32. Consider including an incentive
I mentioned in #13 that including an incentive in the first email is probably a bad idea, because it comes so quickly and you’re likely to train customers to use that to get a discount even if they are planning on making a purchase straight away.
But the second abandoned cart email is a good time to consider including some kind of incentive. Maybe it’s 5% off, maybe it’s a bonus product, or free shipping (if you’re not already offering that to everyone). There are a lot of different options you can play with.
33. Careful not to over-discount
I usually recommend that you don’t include any discount or incentive in the first abandoned cart email that goes out. Especially because this one goes out so quickly after they hit your site, you risk making it easy for people to game the system just to squeeze out a discount, if they know they can wait for an hour to get one.
Using incentives further down the funnel usually tend to work out better.
34. Target coupons at new customers
Another tactic you can use to avoid over-discounting is to limit coupons only to brand new customers that have not purchased with you before. You can also simply offer new customers deeper discounts than what you offer to existing customers.
35. Include coupon code in a format they’ll recognize
Visually it’s always nice to include the coupon code in a format that they will immediately recognize. A box with a dotted line around it with the coupon code inside of it can be a great visual style to go with.
36. Segment the discount based on order size
Speaking of discounts, another tactic that you may want to consider is to segment the discount based on the size of the order. Perhaps you only give a discount for carts over $100, or you give a larger discount to orders over $200.
If you want to get really fancy, you can segment on customer lifetime values or lifetime order count.
37. Do A/B Testing
In order to fine tune your abandoned cart series, test out different elements against eachother. MageMail’s A/B testing support is quite flexible – not only can you test things like subject lines and email body content against eachother – but you can test basically any aspect of an email trigger – timing, discount amount, sender, etc.
How about testing your abandoned cart sending at 1 hour vs. 2 hours to see which is most effective? Or testing plain text content against rich email content? 5% discount vs. 10% discount? The possibilities here are endless.
38. Auto coupon code generation
It’s important than when you’re offering discounts you’re not using a single coupon code. Auto coupon code generation is a feature of Magento that allows you to generate random single-use coupon codes.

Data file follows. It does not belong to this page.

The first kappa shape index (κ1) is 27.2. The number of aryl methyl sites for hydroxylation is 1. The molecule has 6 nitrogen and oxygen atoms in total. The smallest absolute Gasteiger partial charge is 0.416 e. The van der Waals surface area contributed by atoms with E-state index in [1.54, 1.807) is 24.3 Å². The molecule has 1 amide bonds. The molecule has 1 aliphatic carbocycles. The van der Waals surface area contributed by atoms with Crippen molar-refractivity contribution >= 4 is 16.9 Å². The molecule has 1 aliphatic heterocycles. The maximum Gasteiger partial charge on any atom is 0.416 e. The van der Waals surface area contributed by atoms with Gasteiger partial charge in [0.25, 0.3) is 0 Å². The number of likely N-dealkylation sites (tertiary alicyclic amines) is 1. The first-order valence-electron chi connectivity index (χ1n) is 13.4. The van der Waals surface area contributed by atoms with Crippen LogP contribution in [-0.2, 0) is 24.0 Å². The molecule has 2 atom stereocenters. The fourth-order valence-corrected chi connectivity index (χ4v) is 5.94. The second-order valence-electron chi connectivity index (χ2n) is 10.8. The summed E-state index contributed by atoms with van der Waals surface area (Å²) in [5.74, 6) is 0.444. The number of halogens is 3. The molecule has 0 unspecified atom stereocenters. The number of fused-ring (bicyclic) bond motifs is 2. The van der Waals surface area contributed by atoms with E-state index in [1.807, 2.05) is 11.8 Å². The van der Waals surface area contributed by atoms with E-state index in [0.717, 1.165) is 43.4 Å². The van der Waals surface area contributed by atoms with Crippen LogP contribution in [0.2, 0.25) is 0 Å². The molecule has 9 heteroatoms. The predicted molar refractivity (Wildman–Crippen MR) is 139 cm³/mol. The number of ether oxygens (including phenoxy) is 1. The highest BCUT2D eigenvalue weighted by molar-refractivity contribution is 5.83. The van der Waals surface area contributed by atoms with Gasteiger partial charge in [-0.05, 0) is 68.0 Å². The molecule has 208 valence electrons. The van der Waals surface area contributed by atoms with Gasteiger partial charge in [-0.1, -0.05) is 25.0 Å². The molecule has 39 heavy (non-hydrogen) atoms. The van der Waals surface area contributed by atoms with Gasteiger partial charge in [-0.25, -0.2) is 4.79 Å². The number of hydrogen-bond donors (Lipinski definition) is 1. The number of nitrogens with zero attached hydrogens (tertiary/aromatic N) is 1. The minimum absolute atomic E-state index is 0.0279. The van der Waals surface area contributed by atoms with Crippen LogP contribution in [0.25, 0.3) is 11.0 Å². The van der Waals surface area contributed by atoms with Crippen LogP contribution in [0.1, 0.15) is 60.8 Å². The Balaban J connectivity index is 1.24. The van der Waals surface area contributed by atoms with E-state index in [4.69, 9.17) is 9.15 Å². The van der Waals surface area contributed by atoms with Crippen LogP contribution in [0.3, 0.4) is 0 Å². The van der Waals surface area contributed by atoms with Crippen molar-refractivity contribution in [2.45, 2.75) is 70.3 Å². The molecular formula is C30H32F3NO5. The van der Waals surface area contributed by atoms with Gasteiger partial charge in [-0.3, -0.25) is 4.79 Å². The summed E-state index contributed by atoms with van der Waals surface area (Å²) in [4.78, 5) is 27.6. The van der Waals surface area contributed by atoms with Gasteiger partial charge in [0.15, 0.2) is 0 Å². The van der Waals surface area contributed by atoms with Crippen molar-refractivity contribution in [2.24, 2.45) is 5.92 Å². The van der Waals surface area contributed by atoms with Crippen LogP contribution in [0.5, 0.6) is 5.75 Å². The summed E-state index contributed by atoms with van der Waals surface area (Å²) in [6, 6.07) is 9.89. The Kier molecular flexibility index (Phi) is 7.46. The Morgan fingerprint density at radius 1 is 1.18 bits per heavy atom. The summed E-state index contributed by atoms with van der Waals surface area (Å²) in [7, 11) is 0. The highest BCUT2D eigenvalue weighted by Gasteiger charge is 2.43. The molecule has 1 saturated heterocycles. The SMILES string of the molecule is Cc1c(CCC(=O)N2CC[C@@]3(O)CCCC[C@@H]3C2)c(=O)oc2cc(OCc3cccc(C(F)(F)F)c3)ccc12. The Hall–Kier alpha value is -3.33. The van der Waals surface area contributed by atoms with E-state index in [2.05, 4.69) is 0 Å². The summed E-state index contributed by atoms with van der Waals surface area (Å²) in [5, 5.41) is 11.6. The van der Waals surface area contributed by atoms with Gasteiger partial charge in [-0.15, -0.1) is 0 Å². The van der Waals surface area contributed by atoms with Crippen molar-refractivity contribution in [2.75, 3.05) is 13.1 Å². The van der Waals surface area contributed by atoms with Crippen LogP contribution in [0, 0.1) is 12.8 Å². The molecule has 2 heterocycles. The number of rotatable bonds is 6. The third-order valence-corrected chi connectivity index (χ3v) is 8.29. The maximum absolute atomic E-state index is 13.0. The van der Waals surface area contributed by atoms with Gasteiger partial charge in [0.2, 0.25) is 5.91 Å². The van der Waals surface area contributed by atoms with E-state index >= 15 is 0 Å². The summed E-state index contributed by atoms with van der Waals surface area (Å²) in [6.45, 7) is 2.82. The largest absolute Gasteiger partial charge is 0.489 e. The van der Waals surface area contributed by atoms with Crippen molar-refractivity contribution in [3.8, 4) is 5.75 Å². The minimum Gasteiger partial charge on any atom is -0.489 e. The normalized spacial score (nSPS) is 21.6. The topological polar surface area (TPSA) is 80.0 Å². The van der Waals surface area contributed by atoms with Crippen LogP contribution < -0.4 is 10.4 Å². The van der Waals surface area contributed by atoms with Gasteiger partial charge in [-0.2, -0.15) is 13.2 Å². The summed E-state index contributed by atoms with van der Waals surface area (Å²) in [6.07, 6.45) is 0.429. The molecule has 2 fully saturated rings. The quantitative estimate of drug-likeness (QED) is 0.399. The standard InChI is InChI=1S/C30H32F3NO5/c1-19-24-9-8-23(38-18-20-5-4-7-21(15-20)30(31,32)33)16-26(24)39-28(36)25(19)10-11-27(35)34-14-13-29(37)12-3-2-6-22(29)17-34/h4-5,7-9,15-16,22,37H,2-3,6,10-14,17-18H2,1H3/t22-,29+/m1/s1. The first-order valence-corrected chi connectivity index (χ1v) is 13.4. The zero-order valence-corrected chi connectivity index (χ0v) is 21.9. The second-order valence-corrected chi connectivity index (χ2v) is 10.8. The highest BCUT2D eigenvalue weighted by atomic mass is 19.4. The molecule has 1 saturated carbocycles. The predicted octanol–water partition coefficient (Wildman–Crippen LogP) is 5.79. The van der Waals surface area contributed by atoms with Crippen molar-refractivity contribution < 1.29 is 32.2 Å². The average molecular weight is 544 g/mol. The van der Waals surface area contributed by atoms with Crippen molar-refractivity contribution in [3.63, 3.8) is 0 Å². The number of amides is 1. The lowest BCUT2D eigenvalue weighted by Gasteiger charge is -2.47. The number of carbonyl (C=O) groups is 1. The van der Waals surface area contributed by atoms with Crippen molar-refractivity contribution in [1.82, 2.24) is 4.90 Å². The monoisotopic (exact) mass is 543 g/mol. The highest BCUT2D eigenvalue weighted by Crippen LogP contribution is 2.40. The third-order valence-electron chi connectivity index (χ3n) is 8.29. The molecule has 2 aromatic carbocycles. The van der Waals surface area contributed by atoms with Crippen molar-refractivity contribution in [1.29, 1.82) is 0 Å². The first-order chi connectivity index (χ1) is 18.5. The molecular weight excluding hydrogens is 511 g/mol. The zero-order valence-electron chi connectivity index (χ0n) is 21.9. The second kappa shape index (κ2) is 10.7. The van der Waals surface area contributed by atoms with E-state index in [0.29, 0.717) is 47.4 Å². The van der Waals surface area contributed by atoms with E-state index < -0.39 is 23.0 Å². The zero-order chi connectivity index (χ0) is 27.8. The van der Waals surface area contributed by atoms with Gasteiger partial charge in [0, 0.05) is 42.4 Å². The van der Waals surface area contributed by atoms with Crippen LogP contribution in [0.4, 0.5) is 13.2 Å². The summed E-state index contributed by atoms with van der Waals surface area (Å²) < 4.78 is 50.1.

This way, you won’t have a coupon code get leaked onto some coupon code site and get taken advantage of.
39. Auto expire coupon codes
Auto-expiring coupon codes hits two birds with one stone. It creates urgency and also mitigates the risk of having thousands of unused coupon codes out in the wild.
What I mean by auto-expiring is that the coupon code expires after a certain period of time after the email is sent. That may be 48 hours in the case of the 2nd abandoned cart email. Maybe it’s a week. It gives your customers a reasonable period of time to use the coupon, but they can’t just sit on it for a year until they were planning to make their next purchase and use it at that time.
Magento isn’t going to allow you to do this out of the box though – you can set an expiration date for the shopping cart price rule as a whole but not for individual auto generated coupon codes.
I’ve heard tell of an amazing triggered email app for Magento that may do this for you.
40. Restore items in cart upon click-through
This one is probably a no-brainer – restore the customer’s cart when they click-through on the email, so that if their session is no longer active, they can easily begin to checkout without having to go back and add a bunch of items into their cart.
41. Auto-login if they are a registered customer
If they happen to already be a registered customer, even better than restoring their cart is to automatically log them in. This way they don’t have to fuss with a forgot password form or enter all their shipping information all over again.
Security is, of course, an important concern if you’re going to enable this type of feature. Email is inherently insecure and having a link in an email that will automatically log anyone into that customer’s account can get you into trouble quickly.
An added layer of security would be to validate against a known IP address for the customer. Lucky for you, Magento stores the IP address on the order and cart objects.
42. Persistent call to action after clicking through
After the customer has clicked through from the email, and especially if you are providing an incentive for them to checkout, keep that incentive top of mind with a persistent banner across the top of the site reminding them of the discount and prompting them to checkout.